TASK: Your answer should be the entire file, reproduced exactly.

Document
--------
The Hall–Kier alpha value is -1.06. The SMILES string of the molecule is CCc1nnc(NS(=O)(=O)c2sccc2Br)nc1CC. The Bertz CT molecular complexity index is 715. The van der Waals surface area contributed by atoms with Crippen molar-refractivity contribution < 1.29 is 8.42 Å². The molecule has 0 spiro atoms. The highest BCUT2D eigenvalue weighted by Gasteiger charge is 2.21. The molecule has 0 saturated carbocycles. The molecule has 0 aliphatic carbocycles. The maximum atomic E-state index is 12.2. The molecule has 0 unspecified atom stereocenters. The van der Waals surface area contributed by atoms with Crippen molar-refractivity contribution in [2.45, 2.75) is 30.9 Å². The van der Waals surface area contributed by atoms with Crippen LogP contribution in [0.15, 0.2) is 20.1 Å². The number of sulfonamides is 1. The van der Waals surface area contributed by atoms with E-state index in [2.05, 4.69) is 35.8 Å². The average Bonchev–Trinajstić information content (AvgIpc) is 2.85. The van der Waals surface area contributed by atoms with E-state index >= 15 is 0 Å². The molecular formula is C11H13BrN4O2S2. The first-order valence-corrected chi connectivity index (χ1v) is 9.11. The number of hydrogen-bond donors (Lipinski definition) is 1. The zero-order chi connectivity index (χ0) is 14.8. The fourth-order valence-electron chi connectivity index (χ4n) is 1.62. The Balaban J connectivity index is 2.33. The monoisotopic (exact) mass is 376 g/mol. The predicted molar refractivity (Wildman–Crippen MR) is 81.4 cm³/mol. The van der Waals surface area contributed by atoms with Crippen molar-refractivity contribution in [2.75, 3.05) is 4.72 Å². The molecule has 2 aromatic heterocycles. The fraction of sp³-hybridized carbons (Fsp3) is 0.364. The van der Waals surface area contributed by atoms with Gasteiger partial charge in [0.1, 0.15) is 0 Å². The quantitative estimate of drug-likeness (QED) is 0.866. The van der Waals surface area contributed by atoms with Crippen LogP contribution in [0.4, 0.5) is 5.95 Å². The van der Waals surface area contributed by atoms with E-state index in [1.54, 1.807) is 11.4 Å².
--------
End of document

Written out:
The Hall–Kier alpha value is -1.06. The SMILES string of the molecule is CCc1nnc(NS(=O)(=O)c2sccc2Br)nc1CC. The Bertz CT molecular complexity index is 715. The van der Waals surface area contributed by atoms with Crippen molar-refractivity contribution < 1.29 is 8.42 Å². The molecule has 0 spiro atoms. The highest BCUT2D eigenvalue weighted by Gasteiger charge is 2.21. The molecule has 0 saturated carbocycles. The molecule has 0 aliphatic carbocycles. The maximum atomic E-state index is 12.2. The molecule has 0 unspecified atom stereocenters. The van der Waals surface area contributed by atoms with Crippen molar-refractivity contribution in [2.45, 2.75) is 30.9 Å². The van der Waals surface area contributed by atoms with Crippen LogP contribution in [0.15, 0.2) is 20.1 Å². The number of sulfonamides is 1. The van der Waals surface area contributed by atoms with E-state index in [2.05, 4.69) is 35.8 Å². The average Bonchev–Trinajstić information content (AvgIpc) is 2.85. The van der Waals surface area contributed by atoms with E-state index >= 15 is 0 Å². The molecular formula is C11H13BrN4O2S2. The first-order valence-corrected chi connectivity index (χ1v) is 9.11. The number of hydrogen-bond donors (Lipinski definition) is 1. The zero-order chi connectivity index (χ0) is 14.8. The fourth-order valence-electron chi connectivity index (χ4n) is 1.62. The Balaban J connectivity index is 2.33. The monoisotopic (exact) mass is 376 g/mol. The predicted molar refractivity (Wildman–Crippen MR) is 81.4 cm³/mol. The van der Waals surface area contributed by atoms with Crippen molar-refractivity contribution in [2.75, 3.05) is 4.72 Å². The molecule has 2 aromatic heterocycles. The fraction of sp³-hybridized carbons (Fsp3) is 0.364. The van der Waals surface area contributed by atoms with Gasteiger partial charge in [0.1, 0.15) is 0 Å². The quantitative estimate of drug-likeness (QED) is 0.866. The van der Waals surface area contributed by atoms with Crippen LogP contribution in [0.4, 0.5) is 5.95 Å². The van der Waals surface area contributed by atoms with E-state index in [1.54, 1.807) is 11.4 Å².